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Restaurant buzzwords for foodies

We put together a handy guide to the buzzwords that restaurants are currently bandying about

Locally farmed fish
1/9

Locally farmed fish

What it is
Yup, turns out those moss-green waters you see lapping the shores at East Coast and Sentosa are hospitable waters for edible fish to grow after all. Dining on kelong-farmed fish isn’t that far-fetched anymore, with delivery services trucking fresh grouper, sea bass and shellfish to your door, and restaurants putting in more effort to serve seafood caught off our mainland.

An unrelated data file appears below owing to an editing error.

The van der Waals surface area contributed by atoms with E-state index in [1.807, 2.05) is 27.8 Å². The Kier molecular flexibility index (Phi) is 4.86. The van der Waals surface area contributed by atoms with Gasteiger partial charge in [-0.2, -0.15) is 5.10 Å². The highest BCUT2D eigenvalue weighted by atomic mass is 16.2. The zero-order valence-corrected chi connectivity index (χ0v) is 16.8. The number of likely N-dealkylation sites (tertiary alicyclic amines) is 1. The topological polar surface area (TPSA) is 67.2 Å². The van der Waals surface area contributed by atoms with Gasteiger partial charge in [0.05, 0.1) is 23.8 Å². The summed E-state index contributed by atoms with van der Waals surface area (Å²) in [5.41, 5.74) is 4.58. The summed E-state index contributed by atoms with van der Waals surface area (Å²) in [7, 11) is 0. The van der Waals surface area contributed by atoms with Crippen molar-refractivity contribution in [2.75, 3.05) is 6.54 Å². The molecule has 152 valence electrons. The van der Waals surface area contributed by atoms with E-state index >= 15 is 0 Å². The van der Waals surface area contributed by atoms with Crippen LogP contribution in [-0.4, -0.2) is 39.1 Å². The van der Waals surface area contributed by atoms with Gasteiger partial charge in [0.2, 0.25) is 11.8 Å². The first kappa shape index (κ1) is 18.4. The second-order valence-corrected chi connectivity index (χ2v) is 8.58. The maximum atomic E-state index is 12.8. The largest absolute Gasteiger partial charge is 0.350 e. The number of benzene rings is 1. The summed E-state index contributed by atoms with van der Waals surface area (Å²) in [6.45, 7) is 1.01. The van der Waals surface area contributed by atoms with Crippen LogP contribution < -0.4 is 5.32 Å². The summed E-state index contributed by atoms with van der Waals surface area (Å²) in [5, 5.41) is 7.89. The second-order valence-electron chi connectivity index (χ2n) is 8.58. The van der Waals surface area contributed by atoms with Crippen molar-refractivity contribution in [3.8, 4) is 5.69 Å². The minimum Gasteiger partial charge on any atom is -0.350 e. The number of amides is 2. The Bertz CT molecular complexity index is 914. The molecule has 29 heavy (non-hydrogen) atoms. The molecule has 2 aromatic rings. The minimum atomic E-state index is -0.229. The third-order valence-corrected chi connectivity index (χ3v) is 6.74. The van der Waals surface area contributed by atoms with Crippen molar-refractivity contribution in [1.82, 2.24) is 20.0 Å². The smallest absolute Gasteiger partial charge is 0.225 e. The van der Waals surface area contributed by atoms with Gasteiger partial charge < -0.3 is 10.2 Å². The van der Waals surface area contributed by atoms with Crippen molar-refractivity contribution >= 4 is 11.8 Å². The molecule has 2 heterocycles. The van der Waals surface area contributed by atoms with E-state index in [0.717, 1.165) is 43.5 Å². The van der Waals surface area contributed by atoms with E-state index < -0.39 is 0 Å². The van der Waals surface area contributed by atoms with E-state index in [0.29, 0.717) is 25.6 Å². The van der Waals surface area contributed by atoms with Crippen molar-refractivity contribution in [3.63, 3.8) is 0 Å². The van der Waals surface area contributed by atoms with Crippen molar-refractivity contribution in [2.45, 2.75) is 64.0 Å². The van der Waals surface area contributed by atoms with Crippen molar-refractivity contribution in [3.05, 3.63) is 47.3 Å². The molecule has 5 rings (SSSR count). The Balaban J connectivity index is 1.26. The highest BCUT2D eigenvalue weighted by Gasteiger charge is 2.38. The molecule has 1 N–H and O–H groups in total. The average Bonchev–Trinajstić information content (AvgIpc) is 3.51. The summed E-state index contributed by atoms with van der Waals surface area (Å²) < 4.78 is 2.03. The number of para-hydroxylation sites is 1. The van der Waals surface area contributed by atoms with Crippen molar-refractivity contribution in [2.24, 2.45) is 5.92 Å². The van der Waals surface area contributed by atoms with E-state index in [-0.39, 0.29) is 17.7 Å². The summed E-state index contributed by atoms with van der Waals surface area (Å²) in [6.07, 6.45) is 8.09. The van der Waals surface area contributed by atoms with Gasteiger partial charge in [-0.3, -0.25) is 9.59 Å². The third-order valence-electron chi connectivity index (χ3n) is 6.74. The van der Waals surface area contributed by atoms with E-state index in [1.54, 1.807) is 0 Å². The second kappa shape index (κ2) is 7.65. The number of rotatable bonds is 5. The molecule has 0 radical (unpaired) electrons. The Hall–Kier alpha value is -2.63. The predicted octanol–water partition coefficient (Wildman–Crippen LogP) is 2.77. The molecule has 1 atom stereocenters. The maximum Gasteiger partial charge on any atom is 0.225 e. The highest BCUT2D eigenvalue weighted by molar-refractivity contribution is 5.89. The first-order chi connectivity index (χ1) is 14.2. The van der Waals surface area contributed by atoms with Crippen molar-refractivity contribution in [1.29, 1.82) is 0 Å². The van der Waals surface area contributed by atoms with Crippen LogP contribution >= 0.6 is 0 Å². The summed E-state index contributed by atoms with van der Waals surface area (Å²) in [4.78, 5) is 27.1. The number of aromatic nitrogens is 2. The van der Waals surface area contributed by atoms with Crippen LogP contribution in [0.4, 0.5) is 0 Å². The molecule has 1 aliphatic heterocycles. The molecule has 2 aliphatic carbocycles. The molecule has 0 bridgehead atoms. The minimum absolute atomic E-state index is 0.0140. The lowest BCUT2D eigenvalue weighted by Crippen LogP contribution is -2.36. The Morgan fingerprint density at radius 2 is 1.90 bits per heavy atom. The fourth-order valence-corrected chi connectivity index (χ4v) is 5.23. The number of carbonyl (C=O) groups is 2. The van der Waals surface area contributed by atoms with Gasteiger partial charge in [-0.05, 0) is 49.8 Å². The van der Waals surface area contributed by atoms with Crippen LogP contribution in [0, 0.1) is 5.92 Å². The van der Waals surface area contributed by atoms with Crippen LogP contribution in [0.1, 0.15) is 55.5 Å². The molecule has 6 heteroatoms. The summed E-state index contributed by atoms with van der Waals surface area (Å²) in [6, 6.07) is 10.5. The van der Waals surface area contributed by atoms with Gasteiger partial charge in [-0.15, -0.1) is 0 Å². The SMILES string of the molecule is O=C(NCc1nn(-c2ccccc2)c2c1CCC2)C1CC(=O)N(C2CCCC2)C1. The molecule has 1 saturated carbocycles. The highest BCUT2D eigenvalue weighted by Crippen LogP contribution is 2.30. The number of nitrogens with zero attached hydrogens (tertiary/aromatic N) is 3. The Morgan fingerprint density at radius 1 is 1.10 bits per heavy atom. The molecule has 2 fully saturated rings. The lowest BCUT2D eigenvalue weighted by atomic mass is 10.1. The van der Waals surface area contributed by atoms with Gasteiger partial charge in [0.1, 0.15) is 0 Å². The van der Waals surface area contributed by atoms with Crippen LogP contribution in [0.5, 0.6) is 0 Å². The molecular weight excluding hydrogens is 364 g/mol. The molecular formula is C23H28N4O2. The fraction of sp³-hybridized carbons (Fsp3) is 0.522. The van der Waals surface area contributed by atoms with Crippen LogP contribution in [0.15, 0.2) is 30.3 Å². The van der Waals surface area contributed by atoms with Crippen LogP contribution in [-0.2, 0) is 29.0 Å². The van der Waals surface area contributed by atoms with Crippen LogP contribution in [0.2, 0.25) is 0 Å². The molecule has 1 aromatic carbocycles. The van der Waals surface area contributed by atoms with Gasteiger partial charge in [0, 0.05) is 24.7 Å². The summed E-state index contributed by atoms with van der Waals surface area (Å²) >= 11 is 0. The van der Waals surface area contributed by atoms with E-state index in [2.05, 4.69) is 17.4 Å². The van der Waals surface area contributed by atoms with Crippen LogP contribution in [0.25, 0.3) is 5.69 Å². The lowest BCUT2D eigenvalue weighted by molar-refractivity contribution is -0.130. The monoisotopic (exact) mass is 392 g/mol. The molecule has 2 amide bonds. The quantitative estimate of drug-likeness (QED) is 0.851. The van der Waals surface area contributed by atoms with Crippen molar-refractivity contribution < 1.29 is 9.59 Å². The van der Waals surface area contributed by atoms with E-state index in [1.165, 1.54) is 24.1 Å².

Try it at Portico Prime. On his menu of mains, chef Nixon Low incorporates emperor snappers and barramundi farmed just off Pulau Ubin.

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Singapore
Meatless Monday
2/9

Meatless Monday

What it is
It’s essentially a movement that encourages adherents to stave off from eating animals on Monday. Why? To reduce your carbon footprint and think about meat’s effect on your health, of course. With even more attention paid to vegetables in kitchens, you don’t have to be content with oily fried tofu and bee hoon from your hawker’s vegetarian stall to do your part.

Try it at Pizzeria Mozza. Chef Mario Batali’s a big believer in the movement, and puts on nine grilled cheese sandwich options, and throws in a free roasted vegetable dish with your meal on Mondays.

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Promenade
Pickling
3/9

Pickling

What it is